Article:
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Social Media Trends In Retail

Social media is constantly evolving. Something as little as removing the number of likes can make a big difference in the way users respond to a post. Just when marketers feel like they figured it out, a new platform, a new trend, or a tweak to the algorithm switches it all up again.

Today, we’re talking about some of the newest trends in the world of social media and how brands can respond. And welcome, Matt Wilson, SLD’s new digital communication specialist.

Transcript

Announcer: This is “Think Retail,” a podcast where top designers, strategists, thought leaders, and business people discuss what’s coming next.

Melinda: Hi, I’m Melinda, and you’re listening to “Think Retail.” Social media is constantly evolving. Something as little as removing the number of likes can make a big difference in the way users respond to a post. Just when marketers feel like they figured it out, a new platform, a new trend, or a tweak to the algorithm switches it all up again. Today, we’re talking about some of the newest trends in the world of social media and how brands can respond. And welcome, Matt Wilson, SLD’s new digital communication specialist.

Matt: Hi, Melinda. Thank you very much for having me. I’m excited to be a part of this.

Melinda: Absolutely. Okay. So let’s start with the platform that everybody wants to talk about, and that’s TikTok. What are some of the emerging ways in which brands are finding success on TikTok?

Matt: So TikTok really is an anomaly in the social media world. Typically in the past, a lot of social media platforms that were extremely popular, such as Instagram and Facebook, even they in their prime time wouldn’t get the kind of engagement that TikTok has been getting. TikTok on average gets about 15% to 20% engagement per post, which is absolutely unheard of in the social media world. So this is a way that TikTok has really shaken up social media. And something that is really interesting about TikTok is their algorithm.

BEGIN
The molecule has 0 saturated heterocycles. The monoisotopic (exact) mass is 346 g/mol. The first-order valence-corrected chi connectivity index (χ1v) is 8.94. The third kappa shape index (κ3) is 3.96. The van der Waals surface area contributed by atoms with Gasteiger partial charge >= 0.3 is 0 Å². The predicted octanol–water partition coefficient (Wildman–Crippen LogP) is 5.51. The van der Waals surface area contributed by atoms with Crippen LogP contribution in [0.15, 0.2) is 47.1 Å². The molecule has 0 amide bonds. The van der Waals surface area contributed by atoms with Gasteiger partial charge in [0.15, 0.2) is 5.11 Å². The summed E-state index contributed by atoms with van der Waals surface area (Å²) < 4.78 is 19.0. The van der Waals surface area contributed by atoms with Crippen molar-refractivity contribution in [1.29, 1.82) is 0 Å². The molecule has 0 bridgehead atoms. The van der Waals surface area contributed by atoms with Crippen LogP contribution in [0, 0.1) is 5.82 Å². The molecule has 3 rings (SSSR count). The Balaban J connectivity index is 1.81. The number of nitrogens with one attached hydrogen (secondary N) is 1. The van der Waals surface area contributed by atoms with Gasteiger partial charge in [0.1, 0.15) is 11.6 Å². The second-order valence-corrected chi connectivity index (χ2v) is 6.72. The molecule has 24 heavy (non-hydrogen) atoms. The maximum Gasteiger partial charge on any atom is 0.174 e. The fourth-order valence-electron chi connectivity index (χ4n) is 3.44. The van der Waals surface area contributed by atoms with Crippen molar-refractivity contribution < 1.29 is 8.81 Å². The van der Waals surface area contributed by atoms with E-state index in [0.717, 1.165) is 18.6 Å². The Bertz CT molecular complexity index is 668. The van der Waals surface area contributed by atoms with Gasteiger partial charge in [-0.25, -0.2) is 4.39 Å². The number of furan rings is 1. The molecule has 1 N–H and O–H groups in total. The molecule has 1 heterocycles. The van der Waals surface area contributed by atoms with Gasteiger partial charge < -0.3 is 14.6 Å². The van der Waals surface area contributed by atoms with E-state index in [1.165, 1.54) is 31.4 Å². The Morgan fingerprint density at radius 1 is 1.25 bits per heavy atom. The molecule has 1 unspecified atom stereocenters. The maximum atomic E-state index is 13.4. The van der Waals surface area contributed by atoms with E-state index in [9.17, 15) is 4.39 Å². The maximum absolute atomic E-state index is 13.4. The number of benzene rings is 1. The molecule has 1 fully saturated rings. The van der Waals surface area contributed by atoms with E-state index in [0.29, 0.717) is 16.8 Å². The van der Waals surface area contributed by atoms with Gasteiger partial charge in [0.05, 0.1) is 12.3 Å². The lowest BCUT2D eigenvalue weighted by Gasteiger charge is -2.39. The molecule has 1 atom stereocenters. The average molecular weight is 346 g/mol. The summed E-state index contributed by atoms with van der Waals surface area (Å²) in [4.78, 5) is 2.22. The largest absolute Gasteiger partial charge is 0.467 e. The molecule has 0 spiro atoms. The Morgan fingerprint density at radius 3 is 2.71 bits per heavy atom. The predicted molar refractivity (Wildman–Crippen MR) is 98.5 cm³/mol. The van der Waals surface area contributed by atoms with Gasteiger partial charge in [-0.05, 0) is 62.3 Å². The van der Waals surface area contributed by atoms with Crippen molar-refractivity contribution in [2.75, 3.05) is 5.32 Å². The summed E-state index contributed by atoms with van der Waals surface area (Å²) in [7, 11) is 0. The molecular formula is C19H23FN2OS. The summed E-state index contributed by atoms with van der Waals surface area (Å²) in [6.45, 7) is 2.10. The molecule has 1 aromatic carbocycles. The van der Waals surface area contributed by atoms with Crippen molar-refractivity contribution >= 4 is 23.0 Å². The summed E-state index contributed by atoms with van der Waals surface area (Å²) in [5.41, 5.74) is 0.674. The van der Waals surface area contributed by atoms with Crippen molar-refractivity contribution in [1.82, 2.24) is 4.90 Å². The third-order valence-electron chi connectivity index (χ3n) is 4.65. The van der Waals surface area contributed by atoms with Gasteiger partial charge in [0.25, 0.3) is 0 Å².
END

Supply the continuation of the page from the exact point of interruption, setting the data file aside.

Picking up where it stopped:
Algorithmically, TikTok is again an anomaly because of accounts that really have nothing to them. I can start an account tomorrow and if I have a video that meets all their criteria, I can blow up. So truly, TikTok’s algorithm is something special because smaller accounts can blow up. So essentially, what you’re looking at with TikTok is these smaller people that are blowing up with these huge videos that gets millions and millions of likes.

And what this really means for small businesses is that you don’t have to have a huge following in order to get in people’s faces. So there’s been a ton of different sounds on TikTok, of videos of TikTok of these smaller brands that end up selling out overnight just because they made a video the previous day and it becomes an internet sensation.

Another brand actually that did this really well, they weren’t a small brand by any means, but they did this really well was Duolingo. I’m not sure if you’re familiar with their videos, but they’ve populated the internet with a lot of owl content. And what they do really well is just relating with an abandonment of traditional marketing. They don’t sit there and tell you about their product for five minutes or for a minute. They just make it relatable. So their whole concept is having this owl figure, which is their brand ambassador, just do funny things.

Recently, they actually sent him or her, whoever is behind the mascot to New York to see Dua Lipa because it’s a brand meme that the owl is in love with Dua Lipa. So they actually sent them to New York to see this artist because that’s part of the meme. And it blew up. They consistently get millions and millions and millions of likes. So this is something that is just absolutely unheard of in social media, that things like this can succeed. And it’s really, really broken up the market.

Melinda: Yeah. And hearing that example, that’s such a fun example. I’ve never heard of that one. It’s really cute. And what I like about it is that it’s a brand really responding to the way that consumers are engaging. So you’re kind of giving a little bit of control over to the consumer and saying, “Hey, you guys think that the owl is in love with Dua Lipa. So we’re gonna go with that.” Instead of having your own agenda, allowing them to kind of participate in it is one of the things that I see sort of happening. And it seems to be really relevant to younger generations.